The Emergence of Two Distinct Fertility Regimes in Economically Advanced Countries
Ronald R. Rindfuss, University of North Carolina at Chapel Hill and East-West Center
Minja K. Choe, East-West Center
Sarah R. Brauner-Otto, McGill University
Below replacement period fertility is not new, but since 2000 two dramatically different fertility patterns have emerged among the 28 economically advanced countries that had below replacement fertility in 1995. Between 1981 and 1999, there is considerable diversity, in terms of level, slope and rebounding from low points, among the total fertility rates (TFR) for these countries. Since 2000 they have converged to two quite different total fertility levels (TFR): a mean of 1.9 and 1.3, with only one country, Canada, between 1.50 and 1.75. The likely reason for the divergent paths is that those countries with TFRs above 1.75 have institutional arrangements that make it somewhat easier for young adults to combine parental and worker roles in contrast to those countries with TFRs at or below 1.50. The Canadian exception is instructive. Unlike most other countries, some Canadian provinces, and most notably Quebec, have institutional arrangements that differ from those of the federal government.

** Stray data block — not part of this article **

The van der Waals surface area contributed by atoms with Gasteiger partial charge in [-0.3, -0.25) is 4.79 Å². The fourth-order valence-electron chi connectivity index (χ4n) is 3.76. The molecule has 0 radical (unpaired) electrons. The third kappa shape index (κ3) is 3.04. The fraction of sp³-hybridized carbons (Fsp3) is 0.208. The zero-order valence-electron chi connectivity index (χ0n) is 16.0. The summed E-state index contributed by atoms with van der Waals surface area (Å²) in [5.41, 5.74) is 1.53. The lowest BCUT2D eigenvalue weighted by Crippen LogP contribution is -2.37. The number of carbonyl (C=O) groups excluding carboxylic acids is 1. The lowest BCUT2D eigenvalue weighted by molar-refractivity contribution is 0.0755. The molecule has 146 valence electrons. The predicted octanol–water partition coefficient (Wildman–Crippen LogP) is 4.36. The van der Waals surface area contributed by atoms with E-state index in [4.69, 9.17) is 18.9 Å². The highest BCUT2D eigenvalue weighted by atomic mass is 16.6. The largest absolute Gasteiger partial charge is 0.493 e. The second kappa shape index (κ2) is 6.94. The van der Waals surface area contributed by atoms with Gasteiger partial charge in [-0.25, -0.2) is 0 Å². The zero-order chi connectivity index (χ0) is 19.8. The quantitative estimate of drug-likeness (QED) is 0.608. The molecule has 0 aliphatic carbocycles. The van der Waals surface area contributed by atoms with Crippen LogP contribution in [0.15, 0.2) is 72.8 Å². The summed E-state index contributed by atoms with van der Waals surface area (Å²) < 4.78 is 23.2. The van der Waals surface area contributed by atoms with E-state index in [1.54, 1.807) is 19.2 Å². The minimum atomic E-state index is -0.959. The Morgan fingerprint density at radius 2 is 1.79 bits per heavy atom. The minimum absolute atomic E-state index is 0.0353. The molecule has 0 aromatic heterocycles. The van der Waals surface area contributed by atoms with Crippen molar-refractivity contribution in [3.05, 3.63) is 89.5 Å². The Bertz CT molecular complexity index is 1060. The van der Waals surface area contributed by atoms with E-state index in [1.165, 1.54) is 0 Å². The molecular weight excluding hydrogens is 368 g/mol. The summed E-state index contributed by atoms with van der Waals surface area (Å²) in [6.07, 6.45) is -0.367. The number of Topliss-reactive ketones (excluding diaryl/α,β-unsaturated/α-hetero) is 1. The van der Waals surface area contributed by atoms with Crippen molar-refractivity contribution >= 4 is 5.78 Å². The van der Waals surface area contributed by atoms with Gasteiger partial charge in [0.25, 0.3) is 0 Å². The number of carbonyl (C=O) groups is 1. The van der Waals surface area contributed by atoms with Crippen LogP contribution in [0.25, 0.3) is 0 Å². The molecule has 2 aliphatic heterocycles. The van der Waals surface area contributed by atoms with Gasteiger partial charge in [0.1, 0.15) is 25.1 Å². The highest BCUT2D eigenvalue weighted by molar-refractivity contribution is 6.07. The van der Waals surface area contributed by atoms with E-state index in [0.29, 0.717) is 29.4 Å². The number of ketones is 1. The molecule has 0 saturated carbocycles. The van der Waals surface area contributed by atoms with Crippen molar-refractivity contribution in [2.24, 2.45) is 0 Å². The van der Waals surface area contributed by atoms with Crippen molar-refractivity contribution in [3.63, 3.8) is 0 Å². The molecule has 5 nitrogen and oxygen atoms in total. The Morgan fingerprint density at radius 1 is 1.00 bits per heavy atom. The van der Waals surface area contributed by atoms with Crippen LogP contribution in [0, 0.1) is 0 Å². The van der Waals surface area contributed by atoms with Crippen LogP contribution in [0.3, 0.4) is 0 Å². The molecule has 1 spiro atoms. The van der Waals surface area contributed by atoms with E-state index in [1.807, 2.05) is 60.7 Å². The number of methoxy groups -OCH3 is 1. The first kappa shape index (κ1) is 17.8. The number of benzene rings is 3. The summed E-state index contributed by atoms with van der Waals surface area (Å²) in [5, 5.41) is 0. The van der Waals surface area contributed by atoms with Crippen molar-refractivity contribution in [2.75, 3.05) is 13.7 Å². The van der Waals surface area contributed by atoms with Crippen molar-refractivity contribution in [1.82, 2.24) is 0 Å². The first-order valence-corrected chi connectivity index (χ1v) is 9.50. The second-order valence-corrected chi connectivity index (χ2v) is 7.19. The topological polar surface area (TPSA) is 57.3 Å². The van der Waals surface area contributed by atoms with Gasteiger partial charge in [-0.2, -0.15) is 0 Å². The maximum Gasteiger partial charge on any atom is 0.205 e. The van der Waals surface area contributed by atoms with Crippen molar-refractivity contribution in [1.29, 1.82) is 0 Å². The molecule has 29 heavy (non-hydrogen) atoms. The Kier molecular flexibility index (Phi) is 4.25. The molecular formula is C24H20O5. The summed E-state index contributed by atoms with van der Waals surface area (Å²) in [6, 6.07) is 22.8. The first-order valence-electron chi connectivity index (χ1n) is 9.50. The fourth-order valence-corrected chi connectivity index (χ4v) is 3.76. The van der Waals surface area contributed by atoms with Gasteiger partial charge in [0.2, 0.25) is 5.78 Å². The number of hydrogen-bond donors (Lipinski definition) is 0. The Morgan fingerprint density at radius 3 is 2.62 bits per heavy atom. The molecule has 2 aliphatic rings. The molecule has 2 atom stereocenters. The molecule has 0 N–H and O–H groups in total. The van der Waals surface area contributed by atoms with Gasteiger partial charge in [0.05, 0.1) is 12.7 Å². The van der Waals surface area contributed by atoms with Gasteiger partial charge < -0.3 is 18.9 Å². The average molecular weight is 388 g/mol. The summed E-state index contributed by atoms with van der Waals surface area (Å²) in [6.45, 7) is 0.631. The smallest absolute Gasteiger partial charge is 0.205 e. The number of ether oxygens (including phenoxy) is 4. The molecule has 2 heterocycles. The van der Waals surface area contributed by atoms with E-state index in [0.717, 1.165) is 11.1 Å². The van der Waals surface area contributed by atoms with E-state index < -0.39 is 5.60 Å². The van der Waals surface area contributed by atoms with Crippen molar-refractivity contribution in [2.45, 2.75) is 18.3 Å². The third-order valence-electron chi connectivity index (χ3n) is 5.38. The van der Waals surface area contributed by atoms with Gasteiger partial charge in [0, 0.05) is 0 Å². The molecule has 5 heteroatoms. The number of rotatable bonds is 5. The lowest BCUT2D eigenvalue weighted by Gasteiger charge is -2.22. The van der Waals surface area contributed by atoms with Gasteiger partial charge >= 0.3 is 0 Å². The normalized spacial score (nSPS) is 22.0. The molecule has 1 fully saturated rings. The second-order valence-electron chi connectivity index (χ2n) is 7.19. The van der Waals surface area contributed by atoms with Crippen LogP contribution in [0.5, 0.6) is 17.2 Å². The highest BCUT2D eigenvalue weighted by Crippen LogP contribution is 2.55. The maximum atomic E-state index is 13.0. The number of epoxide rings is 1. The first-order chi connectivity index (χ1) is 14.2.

Presented in Session 124: Low Fertility and Childlessness